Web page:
Skip to comments.State deer herd hit with hemorrhagic disease (LA)
Posted on 02/26/2013 5:28:16 PM PST by neverdem
Southcentral, Southeast Louisiana hit particularly hard, LDWF veterinarian says.
Hunters could see sick deer this season, as hemorrhagic disease makes its way through the deer herd. The LDWF said deer in Southcentral and Southeast Louisiana have been particularly hard hit.
LouisianaSportsman.com user papa-p was shocked when he checked his trail camera recently and found a photo of what could only be described as a very sick deer.
Hate seeing this picture on trail cam, papa wrote on Oct. 12. We had also found a young deer dead last month.
User sportsman0917 worried it could be chronic wasting disease spreading from Texas, while fishfearme! commented that he has seen reports online of numbers of deer dead around Lacassine National Wildlife Refuge and in St. Martin Parish.
Dr. Jim LaCour, the state wildlife veterinarian with the Louisiana Department of Wildlife & Fisheries, confirmed today (Oct. 15) that deer across the state have been hit particularly hard this year but fortunately the culprit isnt chronic wasting disease.
Weve got a bunch of hemorrhagic disease going on, LaCour told Louisiana Sportsman. Were getting reports from all around, but Southcentral to Southeast Louisiana probably have been more represented; that may be caused by more disease (in those areas), or or that may be because more people are finding them.
The disease, a close relative to blue tongue, isnt anything new.
If you look over the course of time, (hemorrhagic disease) kind of waxes and wanes, LaCour said. This happens to be one of those years when we have a lot of it.
But his years outbreak seems to be a bad one in comparison to recent years. To date, 100 reports of dead deer have been made to the LDWF, LaCour said.
Hemorrhagic disease affects all age groups of deer, and there are three factors that have roles to play in the severity of an outbreak, he said.
Flooding plays a part in an outbreak because its a vector-born disease spread by gnats, its a disease that can be exacerbated by new viruses, and it is more prevalent when we have a wet spring and a dry June, LaCour said. It just happens that we had all three of those this year.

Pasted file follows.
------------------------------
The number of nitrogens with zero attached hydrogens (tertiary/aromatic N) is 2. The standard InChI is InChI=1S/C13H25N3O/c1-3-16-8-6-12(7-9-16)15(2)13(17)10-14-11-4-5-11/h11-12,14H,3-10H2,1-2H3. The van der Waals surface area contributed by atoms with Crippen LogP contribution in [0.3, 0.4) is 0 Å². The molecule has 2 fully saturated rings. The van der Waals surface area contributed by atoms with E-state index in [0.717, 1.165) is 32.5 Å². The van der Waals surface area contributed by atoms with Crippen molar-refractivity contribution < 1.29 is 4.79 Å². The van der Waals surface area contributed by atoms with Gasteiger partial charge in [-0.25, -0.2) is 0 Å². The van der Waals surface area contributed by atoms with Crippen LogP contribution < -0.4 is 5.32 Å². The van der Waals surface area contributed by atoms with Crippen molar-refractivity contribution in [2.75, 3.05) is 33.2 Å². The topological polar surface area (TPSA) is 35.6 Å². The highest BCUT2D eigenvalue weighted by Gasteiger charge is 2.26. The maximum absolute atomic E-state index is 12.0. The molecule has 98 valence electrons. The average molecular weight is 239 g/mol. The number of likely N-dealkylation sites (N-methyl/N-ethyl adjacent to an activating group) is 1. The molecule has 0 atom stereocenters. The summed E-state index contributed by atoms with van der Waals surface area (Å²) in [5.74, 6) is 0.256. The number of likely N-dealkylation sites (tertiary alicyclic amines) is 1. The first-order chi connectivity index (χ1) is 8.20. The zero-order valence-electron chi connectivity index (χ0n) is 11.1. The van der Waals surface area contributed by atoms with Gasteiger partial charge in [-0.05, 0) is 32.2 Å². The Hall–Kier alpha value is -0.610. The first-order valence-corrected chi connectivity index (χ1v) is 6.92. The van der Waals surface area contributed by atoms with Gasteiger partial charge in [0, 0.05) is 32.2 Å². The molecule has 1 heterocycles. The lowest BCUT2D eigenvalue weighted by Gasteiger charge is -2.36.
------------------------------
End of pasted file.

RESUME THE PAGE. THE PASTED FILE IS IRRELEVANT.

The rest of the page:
This years spring was wet, while June was dry; mark off one of the necessary factors for a major outbreak.
LaCour said sampling as revealed this years outbreak is caused by a new strain of the disease; tick off another factor.
And, of course, severe flooding in Southeast and parts of Southcentral Louisiana in the wake of Hurricane Isaac bunched deer up on small areas of dry ground.
If all of your deer are very spread out they are less likely to be infected than if they are pushed up on ridges, LaCour said. We had all three factors come into play this year.
Lacour said there are three forms of hemorrhagic disease.
There is the peracute form, LaCour said. Those deer look perfectly healthy, except theyre down or dead.
And then theres the deer that just look awful.
Theres the accute form, and those deer may be breathing rapidly; they may have ulcers in their mouths or lesions on their hooves, LaCour explained. Those deer will usually die.
And then there are some deer that have been impacted and seemingly recovered, only to die a long, slow death.
Theres the chronic form, LaCour said. Those are deer that live through the initial disease, but they have suffered from a real high fever that has damaged their stomachs, and they cant absorb nutrients. They loose a bunch of weight and get real skinny.